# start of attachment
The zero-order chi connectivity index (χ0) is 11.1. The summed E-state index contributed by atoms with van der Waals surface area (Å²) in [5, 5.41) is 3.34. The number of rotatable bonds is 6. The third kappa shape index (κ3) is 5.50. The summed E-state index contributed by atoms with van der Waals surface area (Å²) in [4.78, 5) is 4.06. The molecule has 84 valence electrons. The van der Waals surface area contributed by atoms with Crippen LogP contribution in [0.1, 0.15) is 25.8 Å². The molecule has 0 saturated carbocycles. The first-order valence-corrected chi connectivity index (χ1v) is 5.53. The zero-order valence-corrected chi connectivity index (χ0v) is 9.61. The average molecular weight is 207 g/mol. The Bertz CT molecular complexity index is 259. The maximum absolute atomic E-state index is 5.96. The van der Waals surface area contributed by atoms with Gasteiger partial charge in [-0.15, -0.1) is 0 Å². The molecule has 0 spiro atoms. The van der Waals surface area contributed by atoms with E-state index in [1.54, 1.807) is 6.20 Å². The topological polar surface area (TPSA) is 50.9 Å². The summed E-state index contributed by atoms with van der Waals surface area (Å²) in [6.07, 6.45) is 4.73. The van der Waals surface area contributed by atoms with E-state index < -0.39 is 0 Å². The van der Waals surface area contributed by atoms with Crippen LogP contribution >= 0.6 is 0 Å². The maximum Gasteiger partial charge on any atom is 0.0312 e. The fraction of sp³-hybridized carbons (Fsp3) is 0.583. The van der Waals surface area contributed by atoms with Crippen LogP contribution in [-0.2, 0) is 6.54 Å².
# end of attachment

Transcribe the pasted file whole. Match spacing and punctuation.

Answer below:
The zero-order chi connectivity index (χ0) is 11.1. The summed E-state index contributed by atoms with van der Waals surface area (Å²) in [5, 5.41) is 3.34. The number of rotatable bonds is 6. The third kappa shape index (κ3) is 5.50. The summed E-state index contributed by atoms with van der Waals surface area (Å²) in [4.78, 5) is 4.06. The molecule has 84 valence electrons. The van der Waals surface area contributed by atoms with Crippen LogP contribution in [0.1, 0.15) is 25.8 Å². The molecule has 0 saturated carbocycles. The first-order valence-corrected chi connectivity index (χ1v) is 5.53. The zero-order valence-corrected chi connectivity index (χ0v) is 9.61. The average molecular weight is 207 g/mol. The Bertz CT molecular complexity index is 259. The maximum absolute atomic E-state index is 5.96. The van der Waals surface area contributed by atoms with Gasteiger partial charge in [-0.15, -0.1) is 0 Å². The molecule has 0 spiro atoms. The van der Waals surface area contributed by atoms with E-state index in [1.54, 1.807) is 6.20 Å². The topological polar surface area (TPSA) is 50.9 Å². The summed E-state index contributed by atoms with van der Waals surface area (Å²) in [6.07, 6.45) is 4.73. The van der Waals surface area contributed by atoms with E-state index < -0.39 is 0 Å². The van der Waals surface area contributed by atoms with Crippen LogP contribution >= 0.6 is 0 Å². The maximum Gasteiger partial charge on any atom is 0.0312 e. The fraction of sp³-hybridized carbons (Fsp3) is 0.583. The van der Waals surface area contributed by atoms with Crippen LogP contribution in [-0.2, 0) is 6.54 Å².